But if you want simple and reliable software for sending newsletters and autoresponder emails, you can’t beat Aweber.
Paid plans start at $19/month. And you can test out any plan with a 30-day free trial as long as your list has fewer than 25k subscribers.
Here’s a comparison of the features, pricing and levels of support for popular email marketing software options.
|Software||Key Features||Landing Page Tool||Support||Pricing|
|Mailchimp||Free plan. Email designs.||✓||Knowledgebase. Email (premium). Live chat (premium). Telephone (premium).||$14.99/month|
|Constant Contact||Ecommerce integration. Email design.||X||Knowledgebase. Twitter. Facebook. Live chat. Telephone.||$20/month|
|ConvertKit||Tagging and automation.||✓||Knowledgebase. Email. Twitter. Facebook. Live chat.||$29/month|
|GetResponse||Funnels.||✓||Email. Live chat. Twitter. Telephone.||$15/month|
|Aweber||Ease of use. Deliverability.||X||Knowledgebase. Email. Live chat. Twitter. Telephone.||$19/month|
|Drip||Automation. Ecommerce.||X||Knowledgebase. Email. Live chat. Twitter. Telephone.||$49/month|
A lot of people consider marketing automation “the next big thing” in digital marketing.
Is it true?
No, marketing automation isn’t going to magically double your sales.
Like any tool, automation is all about how you use it.
When you use it right, you can get your messages in front of the right people at the right time.
Which is MUCH better than mass emailing your entire list with the same exact message.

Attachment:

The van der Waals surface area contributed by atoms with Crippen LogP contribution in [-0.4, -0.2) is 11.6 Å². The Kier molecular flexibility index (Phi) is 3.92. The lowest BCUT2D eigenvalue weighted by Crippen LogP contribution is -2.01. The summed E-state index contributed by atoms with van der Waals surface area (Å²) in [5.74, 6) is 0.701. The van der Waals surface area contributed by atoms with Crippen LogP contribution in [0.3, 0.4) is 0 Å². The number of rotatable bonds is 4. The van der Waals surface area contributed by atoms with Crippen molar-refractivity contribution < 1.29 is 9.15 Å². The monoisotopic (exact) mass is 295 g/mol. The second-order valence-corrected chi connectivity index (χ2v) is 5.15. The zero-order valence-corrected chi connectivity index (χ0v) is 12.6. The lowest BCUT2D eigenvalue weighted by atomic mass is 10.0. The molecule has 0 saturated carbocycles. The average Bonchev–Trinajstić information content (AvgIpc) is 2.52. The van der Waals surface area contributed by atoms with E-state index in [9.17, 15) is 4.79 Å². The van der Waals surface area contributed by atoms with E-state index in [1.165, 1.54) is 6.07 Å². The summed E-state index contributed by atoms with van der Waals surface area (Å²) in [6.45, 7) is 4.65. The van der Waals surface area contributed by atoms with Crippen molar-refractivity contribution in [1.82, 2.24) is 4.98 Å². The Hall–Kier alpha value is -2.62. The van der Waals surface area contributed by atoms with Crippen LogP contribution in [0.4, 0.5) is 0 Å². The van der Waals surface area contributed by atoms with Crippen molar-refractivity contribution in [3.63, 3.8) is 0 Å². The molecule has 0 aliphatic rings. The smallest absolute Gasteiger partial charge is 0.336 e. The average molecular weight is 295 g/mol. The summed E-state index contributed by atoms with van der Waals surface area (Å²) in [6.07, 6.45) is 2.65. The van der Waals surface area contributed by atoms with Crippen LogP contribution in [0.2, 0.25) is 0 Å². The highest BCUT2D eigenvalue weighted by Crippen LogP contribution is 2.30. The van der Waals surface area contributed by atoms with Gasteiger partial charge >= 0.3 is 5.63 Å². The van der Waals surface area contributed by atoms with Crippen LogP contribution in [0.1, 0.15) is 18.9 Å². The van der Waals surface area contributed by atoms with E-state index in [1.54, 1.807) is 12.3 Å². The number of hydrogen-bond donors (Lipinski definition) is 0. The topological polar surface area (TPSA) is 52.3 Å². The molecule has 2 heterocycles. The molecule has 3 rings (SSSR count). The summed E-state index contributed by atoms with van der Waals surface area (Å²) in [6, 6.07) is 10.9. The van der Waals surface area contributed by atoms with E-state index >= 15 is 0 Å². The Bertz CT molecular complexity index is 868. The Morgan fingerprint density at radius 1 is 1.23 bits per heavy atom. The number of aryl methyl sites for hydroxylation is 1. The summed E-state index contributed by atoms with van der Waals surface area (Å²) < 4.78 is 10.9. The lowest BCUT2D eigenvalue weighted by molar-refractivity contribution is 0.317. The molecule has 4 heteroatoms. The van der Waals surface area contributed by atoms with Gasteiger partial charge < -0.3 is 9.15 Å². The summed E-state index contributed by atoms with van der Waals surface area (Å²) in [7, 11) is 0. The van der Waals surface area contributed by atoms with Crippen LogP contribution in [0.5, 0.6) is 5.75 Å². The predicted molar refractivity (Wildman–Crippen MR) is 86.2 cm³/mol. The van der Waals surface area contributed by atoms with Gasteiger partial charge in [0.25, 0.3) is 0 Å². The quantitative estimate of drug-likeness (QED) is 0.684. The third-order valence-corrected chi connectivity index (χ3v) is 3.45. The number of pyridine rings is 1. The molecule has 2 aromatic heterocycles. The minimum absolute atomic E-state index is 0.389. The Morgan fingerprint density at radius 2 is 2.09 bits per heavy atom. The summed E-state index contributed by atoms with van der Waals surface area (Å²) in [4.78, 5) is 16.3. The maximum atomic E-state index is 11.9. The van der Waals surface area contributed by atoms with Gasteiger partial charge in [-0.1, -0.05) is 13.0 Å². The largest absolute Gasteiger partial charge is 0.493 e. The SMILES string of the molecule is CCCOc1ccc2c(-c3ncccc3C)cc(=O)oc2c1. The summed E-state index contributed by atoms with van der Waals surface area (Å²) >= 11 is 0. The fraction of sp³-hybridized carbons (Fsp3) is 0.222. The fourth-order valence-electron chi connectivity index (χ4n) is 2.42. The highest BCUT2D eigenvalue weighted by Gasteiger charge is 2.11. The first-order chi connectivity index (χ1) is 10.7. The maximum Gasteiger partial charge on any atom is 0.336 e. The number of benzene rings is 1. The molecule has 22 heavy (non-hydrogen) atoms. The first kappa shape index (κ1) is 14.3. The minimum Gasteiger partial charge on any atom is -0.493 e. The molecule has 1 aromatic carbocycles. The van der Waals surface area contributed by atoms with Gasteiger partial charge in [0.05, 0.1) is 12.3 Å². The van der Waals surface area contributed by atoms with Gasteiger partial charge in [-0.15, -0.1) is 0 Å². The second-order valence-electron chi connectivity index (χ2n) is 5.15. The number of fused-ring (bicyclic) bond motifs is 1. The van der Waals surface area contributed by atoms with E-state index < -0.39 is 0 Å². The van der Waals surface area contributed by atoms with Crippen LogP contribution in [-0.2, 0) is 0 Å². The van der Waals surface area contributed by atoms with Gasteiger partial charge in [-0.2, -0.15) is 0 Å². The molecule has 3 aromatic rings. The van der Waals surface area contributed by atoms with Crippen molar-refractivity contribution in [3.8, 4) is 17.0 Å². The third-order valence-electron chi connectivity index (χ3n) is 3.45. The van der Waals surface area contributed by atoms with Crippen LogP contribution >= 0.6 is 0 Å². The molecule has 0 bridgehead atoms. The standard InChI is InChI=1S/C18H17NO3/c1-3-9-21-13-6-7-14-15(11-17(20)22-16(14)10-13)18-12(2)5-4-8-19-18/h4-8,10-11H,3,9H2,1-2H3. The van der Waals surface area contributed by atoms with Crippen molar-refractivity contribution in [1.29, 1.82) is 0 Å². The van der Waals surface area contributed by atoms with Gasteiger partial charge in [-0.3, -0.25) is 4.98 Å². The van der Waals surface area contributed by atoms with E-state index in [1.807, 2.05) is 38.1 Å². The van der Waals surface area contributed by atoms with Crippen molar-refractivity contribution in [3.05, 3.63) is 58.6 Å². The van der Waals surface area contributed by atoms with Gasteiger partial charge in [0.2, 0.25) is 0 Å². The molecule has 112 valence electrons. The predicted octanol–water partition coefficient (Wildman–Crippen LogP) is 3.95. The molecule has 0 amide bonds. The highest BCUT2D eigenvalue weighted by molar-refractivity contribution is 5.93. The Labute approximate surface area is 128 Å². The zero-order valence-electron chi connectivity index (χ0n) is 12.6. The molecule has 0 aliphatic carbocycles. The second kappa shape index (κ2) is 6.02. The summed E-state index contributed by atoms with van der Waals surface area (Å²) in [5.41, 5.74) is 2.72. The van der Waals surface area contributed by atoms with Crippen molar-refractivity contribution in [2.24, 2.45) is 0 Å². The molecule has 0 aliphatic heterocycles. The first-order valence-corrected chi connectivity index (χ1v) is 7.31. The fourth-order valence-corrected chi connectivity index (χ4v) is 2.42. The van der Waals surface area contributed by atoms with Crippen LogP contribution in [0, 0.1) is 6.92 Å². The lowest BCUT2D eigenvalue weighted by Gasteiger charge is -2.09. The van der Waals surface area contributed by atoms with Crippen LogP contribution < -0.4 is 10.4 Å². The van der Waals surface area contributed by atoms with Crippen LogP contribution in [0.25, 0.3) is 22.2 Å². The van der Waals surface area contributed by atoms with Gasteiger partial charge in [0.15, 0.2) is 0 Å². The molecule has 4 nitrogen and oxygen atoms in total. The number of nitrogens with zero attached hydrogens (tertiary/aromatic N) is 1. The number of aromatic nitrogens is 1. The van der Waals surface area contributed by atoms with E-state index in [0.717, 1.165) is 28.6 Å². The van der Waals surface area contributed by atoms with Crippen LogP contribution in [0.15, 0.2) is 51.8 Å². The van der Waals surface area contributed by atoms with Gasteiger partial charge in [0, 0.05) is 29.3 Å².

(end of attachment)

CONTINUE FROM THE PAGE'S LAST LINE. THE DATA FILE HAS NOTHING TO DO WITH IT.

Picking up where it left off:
Autoresponder sequences are like marketing automation training wheels.
So if you’re brand new to automation, I recommend getting your feet wet with a simple autoresponder sequence.
The content of your autoresponder will be completely different for a blog vs. an ecommerce site vs. a SaaS company.
But they all have the same basic structure:
Once you get the hang of creating a basic autoresponder, you can try using different autoresponders for different people.
Let’s say you run a SaaS company that helps people make doctor’s appointments.
And you have two types of people that visit your site: doctors and patients.
Does it make sense to put a doctor and a patient in the same autoresponder?
Instead, you want to create a different autoresponder for each group:
You might be wondering:
“How do you know if a doctor or a patient is signing up for my list?”
Well, you can go by the page they sign up on. Anyone that signs up from “register for a doctor account” page is probably a doctor. So you can automatically put them on that autoresponder.
You can also ask people which group they belong to during the signup process:
Segmentation is another easy way to get started with marketing automation.
Instead of putting people on different autoresponders, you segment (or “tag”) subscribers based on behavior.
Then, send those segments SUPER targeted content.
When I first launched our new YouTube training program, First Page Videos, we announced it to the entire Backlinko email list.